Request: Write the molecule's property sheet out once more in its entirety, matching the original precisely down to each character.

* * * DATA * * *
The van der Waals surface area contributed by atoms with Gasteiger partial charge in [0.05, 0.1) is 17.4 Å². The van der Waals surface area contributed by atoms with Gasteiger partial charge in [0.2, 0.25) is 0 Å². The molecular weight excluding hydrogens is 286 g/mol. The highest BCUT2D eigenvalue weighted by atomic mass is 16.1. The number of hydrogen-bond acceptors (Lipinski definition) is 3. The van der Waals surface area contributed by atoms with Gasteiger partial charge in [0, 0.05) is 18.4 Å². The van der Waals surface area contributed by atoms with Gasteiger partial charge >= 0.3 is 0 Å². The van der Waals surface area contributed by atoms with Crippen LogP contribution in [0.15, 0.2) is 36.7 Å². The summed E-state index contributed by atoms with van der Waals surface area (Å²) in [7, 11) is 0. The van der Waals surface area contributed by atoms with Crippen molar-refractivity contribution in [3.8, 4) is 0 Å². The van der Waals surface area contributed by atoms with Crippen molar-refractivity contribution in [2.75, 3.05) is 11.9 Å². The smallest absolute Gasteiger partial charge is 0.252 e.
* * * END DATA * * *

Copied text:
The van der Waals surface area contributed by atoms with Gasteiger partial charge in [0.05, 0.1) is 17.4 Å². The van der Waals surface area contributed by atoms with Gasteiger partial charge in [0.2, 0.25) is 0 Å². The molecular weight excluding hydrogens is 286 g/mol. The highest BCUT2D eigenvalue weighted by atomic mass is 16.1. The number of hydrogen-bond acceptors (Lipinski definition) is 3. The van der Waals surface area contributed by atoms with Gasteiger partial charge in [0, 0.05) is 18.4 Å². The van der Waals surface area contributed by atoms with Gasteiger partial charge >= 0.3 is 0 Å². The van der Waals surface area contributed by atoms with Crippen LogP contribution in [0.15, 0.2) is 36.7 Å². The summed E-state index contributed by atoms with van der Waals surface area (Å²) in [7, 11) is 0. The van der Waals surface area contributed by atoms with Crippen molar-refractivity contribution in [3.8, 4) is 0 Å². The van der Waals surface area contributed by atoms with Crippen molar-refractivity contribution in [2.75, 3.05) is 11.9 Å². The smallest absolute Gasteiger partial charge is 0.252 e.